06/22/2010 10:58 AM

Thanks for this.

Is it just me, or is the fact that there are no news items on their website newer than 2007 puzzling to others as well?

Milo

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#29
In reply to #26

Re: Gulf Spill Likely To Get Worse

06/22/2010 12:09 PM

Where do you find that the casing is co-extruded pipe?

And this site is for forgings of fittings and the like, not pipe.

Here is a link to manufacturers of OCTG:

http://www.rigzone.com/search/c/companies/manufacturers_suppliers/tubulars/

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#13

Re: Gulf Spill Likely To Get Worse

06/22/2010 12:04 AM

This came to my mailbox recently [in 3 parts]

http://www.youtube.com/watch?v=ybgEZiyVdR4

http://www.youtube.com/watch?v=7FjzAWp5GUQ

http://www.youtube.com/watch?v=_XOB-wBfVy8

Probably
a little late the relief wells & all.

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#16
In reply to #13

Re: Gulf Spill Likely To Get Worse

06/22/2010 1:38 AM

My answer #15 was supposed to come here. I also lost the image of the house.

2 more drawings to update the efforts.

To keep this DOKYRO SLEEVE MEMBRANE SYSTEM

UNIVERSAL tops and bottoms easy adapts.

turn 90 degrees to the right please:

The sleeve is a roll, length to choose - here 1 MILE long - extendable to 3 MILES.

Works at all depths -

go to YOU TUBE - SAVING THE GULF - DOKYRO SLEEVE and hit please. It is for our environment.

For the new readers: the first house once more.

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#17
In reply to #13

Re: Gulf Spill Likely To Get Worse

06/22/2010 1:41 AM

I to have received this in the post

SAVING THE GULF: The Dokyro Sleeve video in three parts

PART ONE
Part onehttp://www.youtube.com/watch?v=ybgEZiyVdR4

PART TWO
http://www.youtube.com/watch?v=7FjzAWp5GUQ

PART THREE
http://www.youtube.com/watch?v=_XOB-wBfVy8

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#18
In reply to #17

Re: Gulf Spill Likely To Get Worse

06/22/2010 1:47 AM

Me too, from John Benneth

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#24
In reply to #17

Re: Gulf Spill Likely To Get Worse

06/22/2010 8:35 AM
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#25
In reply to #17

Re: Gulf Spill Likely To Get Worse

06/22/2010 8:42 AM
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#28
In reply to #25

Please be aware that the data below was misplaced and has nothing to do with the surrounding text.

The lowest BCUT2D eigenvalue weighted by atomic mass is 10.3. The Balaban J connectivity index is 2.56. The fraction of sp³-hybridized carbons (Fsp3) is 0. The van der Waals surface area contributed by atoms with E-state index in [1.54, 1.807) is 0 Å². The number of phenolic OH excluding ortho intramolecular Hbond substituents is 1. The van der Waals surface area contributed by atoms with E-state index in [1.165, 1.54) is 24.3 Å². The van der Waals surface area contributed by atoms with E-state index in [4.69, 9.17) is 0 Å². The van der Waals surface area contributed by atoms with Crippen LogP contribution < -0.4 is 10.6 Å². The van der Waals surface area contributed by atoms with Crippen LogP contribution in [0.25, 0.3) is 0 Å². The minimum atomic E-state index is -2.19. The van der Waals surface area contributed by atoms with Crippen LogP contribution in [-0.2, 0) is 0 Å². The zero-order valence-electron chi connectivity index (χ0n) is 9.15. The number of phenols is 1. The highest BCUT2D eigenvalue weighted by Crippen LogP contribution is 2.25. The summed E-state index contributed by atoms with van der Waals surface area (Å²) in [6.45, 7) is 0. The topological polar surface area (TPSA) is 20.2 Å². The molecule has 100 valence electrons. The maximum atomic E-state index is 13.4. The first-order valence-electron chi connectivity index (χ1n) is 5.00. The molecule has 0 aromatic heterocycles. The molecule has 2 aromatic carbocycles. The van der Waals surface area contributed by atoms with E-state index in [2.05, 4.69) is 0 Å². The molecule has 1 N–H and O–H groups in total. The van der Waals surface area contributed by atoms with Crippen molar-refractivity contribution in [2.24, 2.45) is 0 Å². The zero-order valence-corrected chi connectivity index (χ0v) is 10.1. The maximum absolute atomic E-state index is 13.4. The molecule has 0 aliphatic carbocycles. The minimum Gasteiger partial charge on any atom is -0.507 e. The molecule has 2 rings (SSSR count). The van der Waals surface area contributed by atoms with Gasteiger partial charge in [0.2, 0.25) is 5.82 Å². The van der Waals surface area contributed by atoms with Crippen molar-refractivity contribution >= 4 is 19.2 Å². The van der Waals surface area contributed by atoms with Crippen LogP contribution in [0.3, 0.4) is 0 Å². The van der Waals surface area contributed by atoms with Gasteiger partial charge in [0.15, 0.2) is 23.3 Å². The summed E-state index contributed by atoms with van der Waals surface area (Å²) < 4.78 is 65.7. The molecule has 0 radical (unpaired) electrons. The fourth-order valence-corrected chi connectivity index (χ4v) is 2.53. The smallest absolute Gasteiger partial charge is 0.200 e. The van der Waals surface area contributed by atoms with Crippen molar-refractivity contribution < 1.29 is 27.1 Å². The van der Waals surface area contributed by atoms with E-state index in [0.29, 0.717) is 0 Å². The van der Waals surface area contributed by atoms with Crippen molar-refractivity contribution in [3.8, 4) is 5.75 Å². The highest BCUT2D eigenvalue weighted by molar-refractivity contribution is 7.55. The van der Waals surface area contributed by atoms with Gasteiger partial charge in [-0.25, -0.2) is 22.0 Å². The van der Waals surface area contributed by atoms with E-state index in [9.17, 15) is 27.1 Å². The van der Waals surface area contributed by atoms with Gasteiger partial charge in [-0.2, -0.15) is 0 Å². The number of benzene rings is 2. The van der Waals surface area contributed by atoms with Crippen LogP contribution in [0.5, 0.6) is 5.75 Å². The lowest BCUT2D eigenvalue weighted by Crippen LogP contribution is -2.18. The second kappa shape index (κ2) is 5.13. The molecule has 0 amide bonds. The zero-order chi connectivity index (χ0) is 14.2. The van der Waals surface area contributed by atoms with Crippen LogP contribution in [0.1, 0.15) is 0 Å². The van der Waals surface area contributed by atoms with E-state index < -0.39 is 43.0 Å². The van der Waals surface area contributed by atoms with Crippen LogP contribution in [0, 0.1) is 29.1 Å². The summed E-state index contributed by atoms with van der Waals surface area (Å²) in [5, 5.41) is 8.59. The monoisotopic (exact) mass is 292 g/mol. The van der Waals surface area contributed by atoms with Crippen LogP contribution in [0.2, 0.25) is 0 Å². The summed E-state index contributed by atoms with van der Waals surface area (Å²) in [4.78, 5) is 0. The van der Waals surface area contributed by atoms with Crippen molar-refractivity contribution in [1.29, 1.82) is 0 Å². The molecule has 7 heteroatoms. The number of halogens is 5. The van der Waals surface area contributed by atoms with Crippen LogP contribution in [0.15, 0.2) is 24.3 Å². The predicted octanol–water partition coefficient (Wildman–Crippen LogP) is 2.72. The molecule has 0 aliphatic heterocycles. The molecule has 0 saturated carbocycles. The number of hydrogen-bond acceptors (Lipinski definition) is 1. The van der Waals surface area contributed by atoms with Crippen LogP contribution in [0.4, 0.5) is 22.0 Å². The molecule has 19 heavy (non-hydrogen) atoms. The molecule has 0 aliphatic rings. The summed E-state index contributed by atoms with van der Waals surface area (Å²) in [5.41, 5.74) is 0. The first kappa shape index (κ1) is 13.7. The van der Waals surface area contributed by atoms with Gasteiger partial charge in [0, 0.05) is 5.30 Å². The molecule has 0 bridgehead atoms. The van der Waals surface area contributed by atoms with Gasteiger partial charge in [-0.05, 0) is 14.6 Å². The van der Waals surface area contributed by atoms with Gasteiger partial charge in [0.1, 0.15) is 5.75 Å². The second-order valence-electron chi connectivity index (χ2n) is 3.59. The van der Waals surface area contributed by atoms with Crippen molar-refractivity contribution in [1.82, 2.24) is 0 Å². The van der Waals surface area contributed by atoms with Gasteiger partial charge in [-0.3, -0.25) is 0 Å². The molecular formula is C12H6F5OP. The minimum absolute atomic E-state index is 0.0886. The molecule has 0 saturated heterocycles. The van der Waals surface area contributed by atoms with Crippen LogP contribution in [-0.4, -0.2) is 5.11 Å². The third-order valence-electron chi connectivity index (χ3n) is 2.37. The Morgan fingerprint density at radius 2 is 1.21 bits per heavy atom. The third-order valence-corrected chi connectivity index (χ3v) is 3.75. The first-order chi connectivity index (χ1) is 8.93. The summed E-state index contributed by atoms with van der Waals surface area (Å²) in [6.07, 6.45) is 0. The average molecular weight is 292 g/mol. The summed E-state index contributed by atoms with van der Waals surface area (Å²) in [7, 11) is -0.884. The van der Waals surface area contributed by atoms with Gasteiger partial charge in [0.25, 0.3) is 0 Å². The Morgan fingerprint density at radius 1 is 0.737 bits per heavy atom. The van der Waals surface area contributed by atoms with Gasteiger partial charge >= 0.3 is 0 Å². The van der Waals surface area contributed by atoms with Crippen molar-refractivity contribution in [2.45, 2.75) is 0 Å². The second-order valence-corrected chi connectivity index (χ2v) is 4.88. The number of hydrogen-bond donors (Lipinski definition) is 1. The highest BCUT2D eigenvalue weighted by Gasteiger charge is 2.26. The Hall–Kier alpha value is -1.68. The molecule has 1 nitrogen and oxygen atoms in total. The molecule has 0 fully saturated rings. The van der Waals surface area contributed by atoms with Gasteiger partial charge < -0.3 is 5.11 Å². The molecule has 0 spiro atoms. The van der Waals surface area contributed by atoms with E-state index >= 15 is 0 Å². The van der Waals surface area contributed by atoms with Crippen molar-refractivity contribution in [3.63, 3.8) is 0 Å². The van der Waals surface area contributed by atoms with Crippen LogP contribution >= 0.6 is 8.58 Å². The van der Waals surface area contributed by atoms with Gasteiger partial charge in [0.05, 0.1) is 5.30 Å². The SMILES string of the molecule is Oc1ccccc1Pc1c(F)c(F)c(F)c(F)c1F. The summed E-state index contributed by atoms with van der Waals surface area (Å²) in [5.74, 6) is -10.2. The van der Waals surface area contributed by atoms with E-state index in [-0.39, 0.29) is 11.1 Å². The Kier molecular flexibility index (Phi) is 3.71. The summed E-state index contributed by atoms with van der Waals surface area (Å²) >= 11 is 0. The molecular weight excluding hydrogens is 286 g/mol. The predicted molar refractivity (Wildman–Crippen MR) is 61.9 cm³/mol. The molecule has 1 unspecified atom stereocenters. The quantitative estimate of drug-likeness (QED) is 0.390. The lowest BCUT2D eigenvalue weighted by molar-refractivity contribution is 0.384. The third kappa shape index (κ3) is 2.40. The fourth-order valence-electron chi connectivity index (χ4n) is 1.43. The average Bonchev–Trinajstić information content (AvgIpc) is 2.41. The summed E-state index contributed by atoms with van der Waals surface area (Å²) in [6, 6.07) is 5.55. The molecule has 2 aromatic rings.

Re: Gulf Spill Likely To Get Worse

06/22/2010 11:27 AM

I really don't think a 5,000 foot plastic Hefty Trash Bag is going to cut it.

That assumes the well pipe is indeed fractured and at risk of eroding the sea bed around it.

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#30
In reply to #28

Re: Gulf Spill Likely To Get Worse

06/22/2010 12:30 PM

What is the value of "cut" in this context? Poster didn't talk about cut but "contain a free flowing well- no back pressures" Nothing more than a membrane, that is now not present. Intestines work that way too. What happens with the spill now what a body should do without them. Just a mouth (intake) and let it find a way to exit?

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#33
In reply to #30

Re: Gulf Spill Likely To Get Worse

06/22/2010 1:37 PM

If the well is fractured 1,000 feet below the surface, it is a matter of time before the sea bed floor simply starts oozing out oil and gas everywhere.

The current capture technique is pretty good except for two issues:

1. Lack of capacity to store or burn the amount of oil/gas that is currently is exhausted out the well head. This is an issue with having insufficient ships at BP's disposal, not the ability to capture oil/gas.

2. Lack of ability to disengage the capture ships in the event of a significant storm.

BP expects to have more ships on site within a week or two with a potential capacity to capture/burn all of the gushing oil.

BP is also working on a replacement manifold for the ships that will allow undocking if they need to bug out for a storm. That will be available in about 3 weeks.

The relief well progress is ahead of schedule, so far. That appears to be the best long term solution to the problem.

However, the stability of the well is what is in question here. Rumors abound that there are a number of fissures appearing on the sea bed floor pouring out gas and oil that are miles away from the current well site. If this is true, the theory is that the well fracture is opening up channels that extend out horizontally for miles before working their way up through the sea floor. What was once a single source leak may become hundreds fissures over hundreds of square miles of sea bed floor.

As far as a medical analogy for this situation, consider liver failure and the coagulation cascade of secondary hemostasis.